October 1. 1,816 POWs lost in Japanese ship sinking. Roll of Honour

Twelve remembered today rest in Dadizeele New British Cemetery (Photo), West-Vlaanderen, Belgium. They died this day in 1918 near Hill 41 in one of the fiercest engagements of WW1. Most of them served in the Royal Irish Fusiliers and the Royal Irish Rifles. There is an account of the action in the entry for William Dundas from Derrygonnelly and formerley of the North Irish Horse. William Graham was another fatality. After attending RBAI and QUB where he was a member of the Training Corps, he was commissioned and married in 1917. The entry for William Minnis is enlightening. He served in the South Africa War with the Inniskilling Fusiliers. He emigrated to Canada and reenlists. He and his brother were named on Belfast’s Crumlin Road Methodist Church WM. In WW2 Joe McKee of Richhill died serving in HM Submarine Thunderbolt. Royal Artilleryman Samuel Boyce from Portadown died in Hong Kong. Edward Morrison was one of 1,816 Japanese POWs lost when a US submarine torpedoed a ship which was taking them from Singapore to Japan. The American military was not aware of the Prisoners on board and attacked the unmarked, heavily armed vessel with 778 Japanese military personnel on deck. Veteran William Matchett was sent home from WW1. He had forged his age. He did so again and in fact served for 22 years including the final push in to Germany in WW2. Another Veteran William McCugan lost his right leg in 1918. Son of a Portstewart tram driver, he lived until October 1968 and is remembered on the parish WM.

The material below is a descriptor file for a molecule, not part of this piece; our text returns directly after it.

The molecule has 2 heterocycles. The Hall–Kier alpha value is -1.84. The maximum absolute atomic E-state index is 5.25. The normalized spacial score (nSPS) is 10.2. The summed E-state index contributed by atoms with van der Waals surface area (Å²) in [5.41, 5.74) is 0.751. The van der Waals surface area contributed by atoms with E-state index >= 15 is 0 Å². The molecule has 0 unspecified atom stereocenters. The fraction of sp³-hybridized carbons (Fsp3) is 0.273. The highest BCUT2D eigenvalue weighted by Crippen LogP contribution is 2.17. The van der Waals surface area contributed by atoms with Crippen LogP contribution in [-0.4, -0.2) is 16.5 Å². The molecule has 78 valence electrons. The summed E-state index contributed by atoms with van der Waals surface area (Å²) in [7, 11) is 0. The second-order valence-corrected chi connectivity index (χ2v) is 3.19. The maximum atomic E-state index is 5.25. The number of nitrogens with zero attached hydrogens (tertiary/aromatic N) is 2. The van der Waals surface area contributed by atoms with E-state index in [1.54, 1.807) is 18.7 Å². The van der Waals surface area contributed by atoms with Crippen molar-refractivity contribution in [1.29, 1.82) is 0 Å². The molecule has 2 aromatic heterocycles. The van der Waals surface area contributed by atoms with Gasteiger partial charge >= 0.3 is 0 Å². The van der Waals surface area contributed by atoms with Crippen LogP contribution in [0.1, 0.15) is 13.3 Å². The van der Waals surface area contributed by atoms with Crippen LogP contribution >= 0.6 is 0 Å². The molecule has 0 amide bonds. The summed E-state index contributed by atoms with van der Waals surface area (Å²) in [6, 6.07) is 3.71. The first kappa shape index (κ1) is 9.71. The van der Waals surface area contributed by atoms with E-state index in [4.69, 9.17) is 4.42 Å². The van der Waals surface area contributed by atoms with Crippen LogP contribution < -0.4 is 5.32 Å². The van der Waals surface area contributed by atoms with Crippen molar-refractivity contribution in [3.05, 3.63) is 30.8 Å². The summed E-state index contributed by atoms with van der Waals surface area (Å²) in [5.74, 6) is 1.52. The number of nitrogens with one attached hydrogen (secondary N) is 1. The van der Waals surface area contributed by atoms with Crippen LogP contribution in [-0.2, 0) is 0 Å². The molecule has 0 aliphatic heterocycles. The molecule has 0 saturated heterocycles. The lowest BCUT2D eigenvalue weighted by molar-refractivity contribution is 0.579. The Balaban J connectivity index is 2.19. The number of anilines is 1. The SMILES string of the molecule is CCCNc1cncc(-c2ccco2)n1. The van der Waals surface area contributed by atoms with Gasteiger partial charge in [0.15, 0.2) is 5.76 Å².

Leave a Reply

Fill in your details below or click an icon to log in:

WordPress.com Logo

You are commenting using your WordPress.com account. Log Out /  Change )

Google photo

You are commenting using your Google account. Log Out /  Change )

Twitter picture

You are commenting using your Twitter account. Log Out /  Change )

Facebook photo

You are commenting using your Facebook account. Log Out /  Change )

Connecting to %s

This site uses Akismet to reduce spam. Learn how your comment data is processed.